The Hospitality Association of New Zealand have suggested Waitangi and Anzac days should be moved to a Monday every year in a similar fashion to Queens' birthday and Labour day - effectively moving the commemorative days from their historical dates.
HANZ made the suggestion in its submission to the Transport and Industrial Relations Committee on Labour MP David Clark's bill to Monday-ise Anzac and Waitangi days.
The Holidays (Full Recognition of Waitangi Day and Anzac Day) Amendment Bill would give New Zealanders Monday off when Waitangi and Anzac days fell on a weekend.
Legal advisor for the Hospitality Association of New Zealand Alyn Higgins suggested instead the holidays could be observed on the first Monday of February and the last Monday of April.
Mr Higgins said he didn't think it lessened the significance of the actual dates in which historical events occurred in New Zealand.
"It really depends on each person's approach to the day in question, I think," he said.
Green MP Denise Roche said she simply didn't follow the logic in Mr Higgin's submission.
"The point of this bill is about consistency - how does that make public holidays more consistent. Are you suggesting we do the same for Christmas?"
"Christmas is one of those commemorative days, Anzac and Waitangi are those commemorative days - sticking them on a Monday, when they don't historically fall on those days doesn't stack up."
National MP for Botany Jami-Lee Ross said you won't stop New Zealanders celebrating Waitangi day on the February 6.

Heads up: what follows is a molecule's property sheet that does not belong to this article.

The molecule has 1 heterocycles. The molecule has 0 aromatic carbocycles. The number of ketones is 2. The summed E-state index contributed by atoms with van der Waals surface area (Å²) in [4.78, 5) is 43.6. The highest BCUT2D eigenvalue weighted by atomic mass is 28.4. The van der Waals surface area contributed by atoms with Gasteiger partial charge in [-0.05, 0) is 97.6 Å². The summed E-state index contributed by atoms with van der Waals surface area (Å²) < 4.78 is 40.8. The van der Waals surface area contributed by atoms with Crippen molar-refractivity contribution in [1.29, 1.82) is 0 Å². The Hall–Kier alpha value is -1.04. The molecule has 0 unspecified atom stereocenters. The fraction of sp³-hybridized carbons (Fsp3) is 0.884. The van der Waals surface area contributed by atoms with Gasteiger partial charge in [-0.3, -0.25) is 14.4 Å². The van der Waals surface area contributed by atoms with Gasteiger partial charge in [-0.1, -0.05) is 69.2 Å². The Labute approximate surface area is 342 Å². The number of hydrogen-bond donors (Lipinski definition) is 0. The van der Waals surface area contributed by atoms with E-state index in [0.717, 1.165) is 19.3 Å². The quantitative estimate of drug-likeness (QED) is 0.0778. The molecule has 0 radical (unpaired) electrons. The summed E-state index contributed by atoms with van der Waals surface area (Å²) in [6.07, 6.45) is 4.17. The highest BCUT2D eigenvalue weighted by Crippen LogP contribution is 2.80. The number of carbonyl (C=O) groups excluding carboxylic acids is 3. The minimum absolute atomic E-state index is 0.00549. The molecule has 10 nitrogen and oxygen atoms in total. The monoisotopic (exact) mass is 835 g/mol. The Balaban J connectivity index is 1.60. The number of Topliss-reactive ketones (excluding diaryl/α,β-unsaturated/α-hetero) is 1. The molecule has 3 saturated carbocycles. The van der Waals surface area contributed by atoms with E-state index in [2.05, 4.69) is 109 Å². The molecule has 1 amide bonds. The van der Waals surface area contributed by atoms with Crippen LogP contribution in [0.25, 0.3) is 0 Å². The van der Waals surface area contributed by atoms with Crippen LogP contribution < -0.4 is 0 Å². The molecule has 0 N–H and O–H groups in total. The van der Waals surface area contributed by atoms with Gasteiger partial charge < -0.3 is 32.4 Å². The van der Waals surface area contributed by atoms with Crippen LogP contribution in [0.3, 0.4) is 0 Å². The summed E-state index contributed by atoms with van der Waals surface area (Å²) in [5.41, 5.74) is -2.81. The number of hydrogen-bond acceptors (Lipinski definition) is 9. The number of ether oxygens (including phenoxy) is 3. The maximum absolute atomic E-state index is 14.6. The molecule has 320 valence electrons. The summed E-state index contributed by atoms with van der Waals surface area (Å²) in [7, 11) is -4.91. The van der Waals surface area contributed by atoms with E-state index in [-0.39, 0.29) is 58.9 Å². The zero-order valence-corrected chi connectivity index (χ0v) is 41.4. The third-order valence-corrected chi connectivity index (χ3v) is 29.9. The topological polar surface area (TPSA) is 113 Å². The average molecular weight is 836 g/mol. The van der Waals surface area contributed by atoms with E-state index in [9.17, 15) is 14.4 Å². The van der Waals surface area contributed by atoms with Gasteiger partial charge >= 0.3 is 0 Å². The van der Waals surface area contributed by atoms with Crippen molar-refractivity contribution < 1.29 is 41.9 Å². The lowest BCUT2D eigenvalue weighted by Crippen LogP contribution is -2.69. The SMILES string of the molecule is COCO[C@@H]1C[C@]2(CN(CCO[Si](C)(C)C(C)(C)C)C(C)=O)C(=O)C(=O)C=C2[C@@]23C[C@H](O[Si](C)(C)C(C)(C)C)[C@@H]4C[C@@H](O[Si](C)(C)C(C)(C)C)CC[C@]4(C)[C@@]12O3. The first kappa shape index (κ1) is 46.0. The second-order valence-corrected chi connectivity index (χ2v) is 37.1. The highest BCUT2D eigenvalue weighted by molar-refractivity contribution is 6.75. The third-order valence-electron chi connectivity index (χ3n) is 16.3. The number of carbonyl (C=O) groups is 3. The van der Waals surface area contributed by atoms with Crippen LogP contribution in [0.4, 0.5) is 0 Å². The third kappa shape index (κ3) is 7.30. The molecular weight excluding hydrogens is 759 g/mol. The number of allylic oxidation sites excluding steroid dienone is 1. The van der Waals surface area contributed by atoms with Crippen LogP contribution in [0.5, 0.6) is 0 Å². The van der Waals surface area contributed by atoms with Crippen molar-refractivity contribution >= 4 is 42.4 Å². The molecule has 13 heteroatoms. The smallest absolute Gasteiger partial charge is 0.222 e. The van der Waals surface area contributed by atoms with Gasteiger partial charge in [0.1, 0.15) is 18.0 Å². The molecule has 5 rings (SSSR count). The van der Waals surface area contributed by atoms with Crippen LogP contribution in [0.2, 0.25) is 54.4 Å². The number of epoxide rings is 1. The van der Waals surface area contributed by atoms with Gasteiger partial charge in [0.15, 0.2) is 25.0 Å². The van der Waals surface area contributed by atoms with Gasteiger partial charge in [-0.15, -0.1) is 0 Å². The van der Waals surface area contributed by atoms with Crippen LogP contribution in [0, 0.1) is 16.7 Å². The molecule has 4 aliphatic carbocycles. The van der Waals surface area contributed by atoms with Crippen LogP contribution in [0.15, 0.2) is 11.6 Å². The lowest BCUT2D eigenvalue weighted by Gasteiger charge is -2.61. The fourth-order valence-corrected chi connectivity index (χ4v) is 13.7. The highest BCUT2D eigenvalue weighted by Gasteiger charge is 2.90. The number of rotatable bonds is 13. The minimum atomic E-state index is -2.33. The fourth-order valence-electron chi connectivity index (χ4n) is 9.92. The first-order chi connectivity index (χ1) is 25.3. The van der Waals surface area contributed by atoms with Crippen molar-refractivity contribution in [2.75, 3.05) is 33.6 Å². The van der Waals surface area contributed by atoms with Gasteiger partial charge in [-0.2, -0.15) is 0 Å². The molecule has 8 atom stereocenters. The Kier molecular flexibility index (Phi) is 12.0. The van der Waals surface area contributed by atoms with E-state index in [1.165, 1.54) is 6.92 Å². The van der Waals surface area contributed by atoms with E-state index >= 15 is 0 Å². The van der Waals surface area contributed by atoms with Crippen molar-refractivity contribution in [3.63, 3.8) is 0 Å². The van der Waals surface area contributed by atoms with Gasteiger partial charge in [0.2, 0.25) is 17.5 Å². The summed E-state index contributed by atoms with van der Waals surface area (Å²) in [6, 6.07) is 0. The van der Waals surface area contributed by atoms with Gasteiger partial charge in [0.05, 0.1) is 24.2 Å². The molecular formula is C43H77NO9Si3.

"Well there's hope," said Mr Higgins.
He said the Hospitality Association of New Zealand had surveyed its members and they were divided on the amendment put forward to the committee today.
The Employers and Manufacturers Association were against the bill saying most employers in New Zealand opposed the bill.
Advisory Services Manager of EMA David Lowe said EMA did not have exact figures for the number of employers opposed to the bill because of the cost of Monday-ising Waitangi and Anzac days.
"It's hard to put a number on it but a guess would be between 80-90 per cent oppose it."
He told the committee the EMA have never supported an increase to holidays in New Zealand.
"What we're effectively doing here is legislating extra holidays - for days that weren't put in place to be holidays to start with; they were to enable people to attend the celebrations," said Mr Lowe.
Chief Executive of Tourism Industry Association Martin Snedden supported the bill saying it would increase domestic tourism which makes up 65 per cent of the $63 million generated a day in the tourism industry in New Zealand.
He said when a long weekend falls the number of visitors increases significantly.
The TIA has 1500 members - including Ngai Tahu Tourism, Air New Zealand Auckland Airport.
- APNZBy Kate Shuttleworth @K8Shuttleworth Email Kate